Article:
This is the second great theme in Harvey: the power of the Unseen. Here, the channel of that power isn’t actually the pooka, but Elwood P. Dowd. Dowd is a fascinating character, as mysterious as he is delightful. We don’t know where he came from. All he says to Dr. Chumley on that subject is “Didn’t I give you one of my cards?” From certain clues dropped along the way, it seems that Dowd was once like other men, albeit a bit “different” in some respects. Perhaps, when younger, he felt a growing temptation to join the rat-race, but managed somehow to resist it. After telling the astonished Chumley what his mother used to tell him, “In this world you must be oh, so smart or oh, so pleasant,” he adds that for years he was smart, but now recommends pleasant.
In fact, you can easily compare Elwood to Christ. Like Jesus, Elwood is misunderstood and rejected. He’s too courtly, too old-fashioned, too dumb for the modern “I want it all and I want it now” crowd. Like the lilies of the field, he toils not, neither does he spin. Still, he displays his own kind of rumpled glory. He loves his pooka, but he will sacrifice that friendship for the sake of the very one who is conspiring against him.
Dowd doesn’t seem to have been on a quest for the spiritual. Nevertheless, the childlike heart within him attracts the attention of the mischievous Harvey. He’s not an evangelist—for Christianity, or for the Celtic mythology a pooka represents. He’s just a welcoming, inclusive fellow who somehow manages to make friends of all sorts in all sorts of places. As Elwood tells a magazine salesman over the phone (swiftly making yet another friend out of a total stranger), he spends a lot of time at Charlie’s Place or Eddie’s Bar. Why did Chase choose a bar as Elwood’s headquarters? Perhaps I’m reading too much into the play, but a bar, like a church, is where the wounded go:
They tell us about the big terrible things they’ve done. The big, wonderful things they will do. Their hopes, their regrets, their loves, their hates. All very large because nobody ever brings anything small into a bar.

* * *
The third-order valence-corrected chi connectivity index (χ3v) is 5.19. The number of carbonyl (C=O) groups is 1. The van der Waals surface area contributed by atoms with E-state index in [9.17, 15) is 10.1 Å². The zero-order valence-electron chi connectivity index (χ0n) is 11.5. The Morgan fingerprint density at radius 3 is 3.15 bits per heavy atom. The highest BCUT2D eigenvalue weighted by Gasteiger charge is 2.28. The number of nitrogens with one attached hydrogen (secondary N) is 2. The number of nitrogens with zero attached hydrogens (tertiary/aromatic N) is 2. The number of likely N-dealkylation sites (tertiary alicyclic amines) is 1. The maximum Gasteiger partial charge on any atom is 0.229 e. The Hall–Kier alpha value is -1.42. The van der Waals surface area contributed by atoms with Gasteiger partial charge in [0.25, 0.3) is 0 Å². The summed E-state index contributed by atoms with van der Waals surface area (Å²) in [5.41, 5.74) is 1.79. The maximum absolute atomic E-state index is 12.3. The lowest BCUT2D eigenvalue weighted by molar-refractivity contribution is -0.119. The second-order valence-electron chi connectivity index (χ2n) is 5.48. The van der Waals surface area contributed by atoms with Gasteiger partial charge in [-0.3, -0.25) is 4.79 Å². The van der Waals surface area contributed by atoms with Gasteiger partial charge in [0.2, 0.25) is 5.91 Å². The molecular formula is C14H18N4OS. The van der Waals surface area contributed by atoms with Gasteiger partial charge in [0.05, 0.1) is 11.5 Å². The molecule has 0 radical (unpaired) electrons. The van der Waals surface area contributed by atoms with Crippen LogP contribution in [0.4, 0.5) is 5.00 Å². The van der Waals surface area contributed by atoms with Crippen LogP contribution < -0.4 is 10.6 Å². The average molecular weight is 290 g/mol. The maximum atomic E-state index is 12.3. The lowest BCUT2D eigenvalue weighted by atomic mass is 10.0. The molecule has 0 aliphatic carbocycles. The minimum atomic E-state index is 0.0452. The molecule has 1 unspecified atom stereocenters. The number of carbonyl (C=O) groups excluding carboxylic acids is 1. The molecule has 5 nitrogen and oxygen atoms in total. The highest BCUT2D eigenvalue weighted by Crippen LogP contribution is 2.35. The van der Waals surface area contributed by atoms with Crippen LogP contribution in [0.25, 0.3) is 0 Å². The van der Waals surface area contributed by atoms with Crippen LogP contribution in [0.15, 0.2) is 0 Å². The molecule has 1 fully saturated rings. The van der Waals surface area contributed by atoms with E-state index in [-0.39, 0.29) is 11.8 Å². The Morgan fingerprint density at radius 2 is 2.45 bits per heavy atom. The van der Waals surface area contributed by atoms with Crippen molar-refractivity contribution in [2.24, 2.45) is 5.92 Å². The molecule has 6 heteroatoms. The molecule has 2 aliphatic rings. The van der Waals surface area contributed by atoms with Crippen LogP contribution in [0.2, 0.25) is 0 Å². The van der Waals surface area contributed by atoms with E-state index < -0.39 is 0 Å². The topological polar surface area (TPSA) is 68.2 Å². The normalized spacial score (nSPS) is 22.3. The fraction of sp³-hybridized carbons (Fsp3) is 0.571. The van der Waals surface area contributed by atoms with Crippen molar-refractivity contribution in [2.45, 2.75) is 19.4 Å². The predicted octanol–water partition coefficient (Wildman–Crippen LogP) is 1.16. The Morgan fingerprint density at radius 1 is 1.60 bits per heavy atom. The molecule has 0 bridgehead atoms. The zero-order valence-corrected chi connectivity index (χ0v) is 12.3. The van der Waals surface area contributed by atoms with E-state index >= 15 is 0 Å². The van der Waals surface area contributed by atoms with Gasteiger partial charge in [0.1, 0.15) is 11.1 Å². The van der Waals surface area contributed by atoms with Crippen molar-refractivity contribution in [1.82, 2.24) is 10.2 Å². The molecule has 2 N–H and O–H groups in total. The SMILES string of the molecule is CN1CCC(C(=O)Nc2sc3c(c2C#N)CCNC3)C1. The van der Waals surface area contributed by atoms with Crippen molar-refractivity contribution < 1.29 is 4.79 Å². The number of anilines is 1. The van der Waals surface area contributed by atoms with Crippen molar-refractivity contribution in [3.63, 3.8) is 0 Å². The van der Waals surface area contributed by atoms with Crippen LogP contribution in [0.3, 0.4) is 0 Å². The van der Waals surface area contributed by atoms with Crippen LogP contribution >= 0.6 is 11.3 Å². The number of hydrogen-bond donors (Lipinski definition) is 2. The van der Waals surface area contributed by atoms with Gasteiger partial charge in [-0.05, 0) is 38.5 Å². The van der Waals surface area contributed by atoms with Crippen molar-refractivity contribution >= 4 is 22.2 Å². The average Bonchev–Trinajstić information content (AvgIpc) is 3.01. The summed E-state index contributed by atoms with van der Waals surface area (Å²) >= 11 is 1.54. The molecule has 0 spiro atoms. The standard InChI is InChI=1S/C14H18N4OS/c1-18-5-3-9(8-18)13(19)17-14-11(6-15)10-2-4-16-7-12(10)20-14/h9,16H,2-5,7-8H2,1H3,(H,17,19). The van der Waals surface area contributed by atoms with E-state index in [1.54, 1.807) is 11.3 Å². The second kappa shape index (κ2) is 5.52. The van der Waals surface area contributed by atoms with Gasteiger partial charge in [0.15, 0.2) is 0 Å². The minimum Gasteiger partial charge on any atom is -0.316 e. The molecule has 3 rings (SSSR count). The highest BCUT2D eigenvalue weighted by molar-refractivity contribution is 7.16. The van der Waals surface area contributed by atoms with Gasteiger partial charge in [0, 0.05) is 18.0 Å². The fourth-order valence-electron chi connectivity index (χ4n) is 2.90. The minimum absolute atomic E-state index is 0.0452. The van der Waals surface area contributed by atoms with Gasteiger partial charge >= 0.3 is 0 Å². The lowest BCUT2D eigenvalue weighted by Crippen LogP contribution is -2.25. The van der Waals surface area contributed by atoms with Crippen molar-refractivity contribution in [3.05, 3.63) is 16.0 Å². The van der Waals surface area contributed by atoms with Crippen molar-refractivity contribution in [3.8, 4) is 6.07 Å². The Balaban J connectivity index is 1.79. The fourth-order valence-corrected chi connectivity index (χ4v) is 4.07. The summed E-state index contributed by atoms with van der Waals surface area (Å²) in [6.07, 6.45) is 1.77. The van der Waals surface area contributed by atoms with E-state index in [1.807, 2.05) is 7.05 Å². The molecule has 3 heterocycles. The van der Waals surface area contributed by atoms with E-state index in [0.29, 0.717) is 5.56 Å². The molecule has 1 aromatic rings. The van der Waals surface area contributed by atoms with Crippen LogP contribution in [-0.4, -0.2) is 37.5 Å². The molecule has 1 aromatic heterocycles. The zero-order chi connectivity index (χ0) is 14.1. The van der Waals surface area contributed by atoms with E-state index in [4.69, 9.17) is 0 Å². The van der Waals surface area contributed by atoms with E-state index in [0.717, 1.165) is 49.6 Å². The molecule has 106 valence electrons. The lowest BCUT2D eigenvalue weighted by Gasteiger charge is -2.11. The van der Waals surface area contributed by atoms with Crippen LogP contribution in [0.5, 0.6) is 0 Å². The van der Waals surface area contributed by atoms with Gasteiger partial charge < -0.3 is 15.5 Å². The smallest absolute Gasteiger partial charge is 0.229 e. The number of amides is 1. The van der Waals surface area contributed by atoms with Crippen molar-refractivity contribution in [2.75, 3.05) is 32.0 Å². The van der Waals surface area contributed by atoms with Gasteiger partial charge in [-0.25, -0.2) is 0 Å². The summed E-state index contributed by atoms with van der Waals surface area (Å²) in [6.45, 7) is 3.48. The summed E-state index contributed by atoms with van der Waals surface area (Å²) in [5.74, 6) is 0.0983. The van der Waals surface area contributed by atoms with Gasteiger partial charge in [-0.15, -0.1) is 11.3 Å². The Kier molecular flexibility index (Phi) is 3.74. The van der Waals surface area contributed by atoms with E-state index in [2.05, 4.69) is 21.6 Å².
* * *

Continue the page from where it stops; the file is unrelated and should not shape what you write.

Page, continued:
In these booths, over these glasses, Elwood introduces people to his invisible friend who is “bigger and grander than anything they offer me.” They’re impressed, says Elwood, but they seldom come back. Elwood’s no pastor, but his monologue evokes the sadness a preacher feels over those who, while attracted to the Unseen, are ultimately repulsed by its demands. Believers and unbelievers alike can’t help but feel the poignancy of a great gift—in this case, a return to childlike wonder—spurned.
Cornered at last by the prideful and the blind, it looks as if Elwood will have to pay a terrible price for their sins. For those who haven’t seen the play or the film, I don’t wish to spoil the ending. I’ll just say what I said to my small children, anxious about the fate of a beloved character, “Just watch. Everything will be okay.”
As I’ve contended elsewhere, there’s only one story—that is, one story worth telling over and over: A man fell into a hole; this is how he got out. In the case of Harvey, you might say the “hole” people fell into was a rabbit hole. Here, it’s not simply a rabbit pulling them out, but the wonder and grace of the Unseen.
Gary D. Robinson is a preacher, writer, and actor living in Xenia, Ohio. He feels honored and privileged to play Elwood in the Xenia Community Theatre production of Harvey.